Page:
The board of Texas insurer of last resort for wind and hail along the Texas coast voted at its August meeting to raise premium rates beginning in January 2014.
The Texas Windstorm Insurance Association board of directors voted to file for a 5 percent rate increase to be effective Jan. 1, 2014, despite the protests of coastal residents and public officials who spoke during the public hearing portion of the Aug. 13 meeting.
TWIA is required to make a mandatory rate filing in August, although it is not required to file for either an increase or a decrease.
Over the past several years, the association has filed in August for a 5 percent rate increase to become effective the following January in an attempt to bring its rates up to a level that would be considered “actuarially sound.”
The board’s action went against the wishes of many of those who spoke to the panel. The collective message from those against the rate hikes was that the year-after-year rate increases are taking their toll on coastal residents and business interests, especially as they are coming now on top of significant increases in flood insurance.
“All we’re asking for is the consideration that all the moneys to fix what ails us does not come from the insureds,” said Elizabeth MacMillan, a Galveston-based insurance agent who is also a TWIA insured. “It’s a tough deal to explain to the clients when they say how much is it going to increase next year. And we say well we’re going to increase your coverage a little bit and increase your premium on top of that and some of these folks just simply can’t afford it. I appeal to you to look outside the box for solutions and not always go into the pockets of the insureds.”
No Assessments for Now
The TWIA board also voted not to assess its member insurance companies for losses from Hurricane Ike that have continued to grow since the storm hit the Bolivar Peninsula in 2008.
Uncertainty over whether the board has legal authority to pursue assessments on insurers for Ike losses at this time, rather than an unwillingness to do so seemed to be prevailing reason why the motion to assess did not garner enough votes to pass.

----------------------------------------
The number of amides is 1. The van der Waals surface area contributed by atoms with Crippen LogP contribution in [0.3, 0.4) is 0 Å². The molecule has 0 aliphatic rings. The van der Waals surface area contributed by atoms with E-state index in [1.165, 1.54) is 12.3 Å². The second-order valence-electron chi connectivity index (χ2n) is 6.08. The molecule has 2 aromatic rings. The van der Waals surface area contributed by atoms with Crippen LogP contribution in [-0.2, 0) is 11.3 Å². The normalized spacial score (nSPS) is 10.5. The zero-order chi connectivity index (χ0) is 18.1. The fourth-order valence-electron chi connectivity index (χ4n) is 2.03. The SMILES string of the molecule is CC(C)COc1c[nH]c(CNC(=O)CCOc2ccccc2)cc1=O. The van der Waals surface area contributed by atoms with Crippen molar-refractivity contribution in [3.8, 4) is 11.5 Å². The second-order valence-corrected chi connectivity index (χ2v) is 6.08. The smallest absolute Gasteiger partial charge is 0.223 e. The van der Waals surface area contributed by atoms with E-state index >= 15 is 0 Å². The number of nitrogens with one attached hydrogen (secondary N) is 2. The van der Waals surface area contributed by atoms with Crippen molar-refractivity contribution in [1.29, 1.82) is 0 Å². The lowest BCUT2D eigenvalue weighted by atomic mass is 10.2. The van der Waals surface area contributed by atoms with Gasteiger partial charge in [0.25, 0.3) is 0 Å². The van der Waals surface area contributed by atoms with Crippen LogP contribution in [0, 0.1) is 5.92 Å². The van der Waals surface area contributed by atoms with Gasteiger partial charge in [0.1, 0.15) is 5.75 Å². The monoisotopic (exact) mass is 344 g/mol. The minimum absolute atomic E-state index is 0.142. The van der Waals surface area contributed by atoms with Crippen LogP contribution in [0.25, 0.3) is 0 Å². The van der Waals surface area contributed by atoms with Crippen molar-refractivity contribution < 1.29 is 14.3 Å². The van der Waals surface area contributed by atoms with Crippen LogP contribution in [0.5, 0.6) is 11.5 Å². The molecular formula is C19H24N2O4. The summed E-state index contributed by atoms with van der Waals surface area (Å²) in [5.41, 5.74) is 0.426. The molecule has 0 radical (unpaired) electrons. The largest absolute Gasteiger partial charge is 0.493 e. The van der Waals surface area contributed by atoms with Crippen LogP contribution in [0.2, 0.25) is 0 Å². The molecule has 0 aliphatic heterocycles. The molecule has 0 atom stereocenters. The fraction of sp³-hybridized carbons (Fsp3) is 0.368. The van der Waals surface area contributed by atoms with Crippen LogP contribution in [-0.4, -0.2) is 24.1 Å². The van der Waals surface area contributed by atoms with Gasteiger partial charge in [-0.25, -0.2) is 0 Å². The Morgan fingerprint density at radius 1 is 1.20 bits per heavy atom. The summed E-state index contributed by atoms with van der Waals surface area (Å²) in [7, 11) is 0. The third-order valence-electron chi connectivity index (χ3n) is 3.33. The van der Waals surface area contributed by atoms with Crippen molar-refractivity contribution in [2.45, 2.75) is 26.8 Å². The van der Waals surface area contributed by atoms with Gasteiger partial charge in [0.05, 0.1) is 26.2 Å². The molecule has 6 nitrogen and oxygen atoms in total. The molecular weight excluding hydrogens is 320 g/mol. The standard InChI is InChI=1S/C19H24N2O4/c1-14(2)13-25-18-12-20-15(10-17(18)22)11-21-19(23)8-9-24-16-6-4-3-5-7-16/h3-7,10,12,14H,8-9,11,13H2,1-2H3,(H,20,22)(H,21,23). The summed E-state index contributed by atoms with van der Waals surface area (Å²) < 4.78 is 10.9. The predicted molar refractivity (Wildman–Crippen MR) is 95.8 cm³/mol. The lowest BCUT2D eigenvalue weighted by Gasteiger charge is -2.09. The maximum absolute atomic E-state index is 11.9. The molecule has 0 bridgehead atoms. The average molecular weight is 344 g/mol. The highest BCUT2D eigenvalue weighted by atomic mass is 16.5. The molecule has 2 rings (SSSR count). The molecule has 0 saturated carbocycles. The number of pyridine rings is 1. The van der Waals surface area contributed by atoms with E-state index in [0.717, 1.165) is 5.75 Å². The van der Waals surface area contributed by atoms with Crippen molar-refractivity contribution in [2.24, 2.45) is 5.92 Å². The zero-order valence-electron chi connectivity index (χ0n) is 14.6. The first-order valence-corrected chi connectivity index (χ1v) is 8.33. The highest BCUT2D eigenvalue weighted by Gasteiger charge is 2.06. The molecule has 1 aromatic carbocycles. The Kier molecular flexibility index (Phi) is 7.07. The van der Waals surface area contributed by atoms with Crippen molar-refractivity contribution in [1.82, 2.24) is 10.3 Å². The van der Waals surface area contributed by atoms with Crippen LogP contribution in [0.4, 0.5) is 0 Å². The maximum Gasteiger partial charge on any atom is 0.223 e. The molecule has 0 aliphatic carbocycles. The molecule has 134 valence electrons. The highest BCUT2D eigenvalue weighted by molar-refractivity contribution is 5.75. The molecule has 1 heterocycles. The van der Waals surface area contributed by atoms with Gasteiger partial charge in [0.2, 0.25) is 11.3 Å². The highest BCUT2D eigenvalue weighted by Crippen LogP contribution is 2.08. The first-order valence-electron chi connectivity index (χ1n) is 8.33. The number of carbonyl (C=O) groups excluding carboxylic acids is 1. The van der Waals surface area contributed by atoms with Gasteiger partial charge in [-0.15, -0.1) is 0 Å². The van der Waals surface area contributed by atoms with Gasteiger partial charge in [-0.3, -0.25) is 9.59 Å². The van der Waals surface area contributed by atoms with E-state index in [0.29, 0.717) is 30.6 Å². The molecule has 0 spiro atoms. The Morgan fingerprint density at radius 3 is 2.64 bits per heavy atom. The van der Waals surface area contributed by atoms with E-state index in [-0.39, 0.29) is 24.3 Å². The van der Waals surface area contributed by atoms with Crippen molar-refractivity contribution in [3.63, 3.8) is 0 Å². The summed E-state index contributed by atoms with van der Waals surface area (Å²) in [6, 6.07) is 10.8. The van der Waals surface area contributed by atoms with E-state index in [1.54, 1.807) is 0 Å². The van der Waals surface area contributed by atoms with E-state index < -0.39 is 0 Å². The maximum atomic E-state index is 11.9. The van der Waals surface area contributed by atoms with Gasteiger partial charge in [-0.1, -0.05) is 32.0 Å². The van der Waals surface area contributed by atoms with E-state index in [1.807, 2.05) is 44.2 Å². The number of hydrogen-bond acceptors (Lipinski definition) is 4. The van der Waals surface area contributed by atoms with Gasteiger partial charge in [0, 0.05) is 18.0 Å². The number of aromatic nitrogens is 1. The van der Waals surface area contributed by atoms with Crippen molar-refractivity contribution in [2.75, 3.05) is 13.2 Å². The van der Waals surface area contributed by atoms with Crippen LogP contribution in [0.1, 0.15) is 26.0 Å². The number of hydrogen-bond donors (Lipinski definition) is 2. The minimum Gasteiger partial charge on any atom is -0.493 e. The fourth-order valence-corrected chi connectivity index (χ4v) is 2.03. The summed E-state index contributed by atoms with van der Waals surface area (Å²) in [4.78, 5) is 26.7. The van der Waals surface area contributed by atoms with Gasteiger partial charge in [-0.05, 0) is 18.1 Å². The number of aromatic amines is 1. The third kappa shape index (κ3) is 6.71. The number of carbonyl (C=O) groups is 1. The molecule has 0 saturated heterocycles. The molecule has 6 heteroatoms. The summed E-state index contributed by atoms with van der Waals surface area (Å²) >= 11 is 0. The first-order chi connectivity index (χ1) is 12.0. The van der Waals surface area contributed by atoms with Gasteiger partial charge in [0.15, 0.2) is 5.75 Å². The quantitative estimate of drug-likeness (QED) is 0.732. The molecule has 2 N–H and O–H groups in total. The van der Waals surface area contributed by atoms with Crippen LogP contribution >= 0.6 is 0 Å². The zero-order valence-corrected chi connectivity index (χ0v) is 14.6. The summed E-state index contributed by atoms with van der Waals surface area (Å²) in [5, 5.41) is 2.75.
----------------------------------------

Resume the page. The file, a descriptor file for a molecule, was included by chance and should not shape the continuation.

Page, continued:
Four board members voted to assess, four voted against the motion to assess insurance companies $575 million for Ike losses, and one abstained.
Mike Perkins, general counsel for the Texas Windstorm Insurance Association, summed up the situation in advance of the vote, saying: “Although there is legal basis to support continuing authority to assess the members for losses incurred prior to the repeal of the law, such authority is not clear. [Former] Commissioner Mike Geeslin and [former] Commissioner Eleanor Kitzman expressed differing positions on the issue of whether the association should seek to assess the member insurers for additional Ike losses.”
Several board members expressed the opinion that it would be better to wait until Attorney General Greg Abbott responds to a request for an opinion as to whether the board has the capacity to act under the 2008 law.
Board Treasurer Alice Gannon, who abstained from the vote, said she would welcome the addition of $575 million to bolster TWIA’s financial position. However, Gannon said, “I feel strongly that there is a serious question as to whether the old law applies and to vote for an assessment now could put this board into the position of taking illegal action, which I can’t support.”
Although the board voted not to asses at this time, the proposal is not necessarily off the table.
The option to act on assessments would remain open, Perkins said, if relevant developments, such as a major storm or the attorney general’s opinion, make it seem prudent to do so.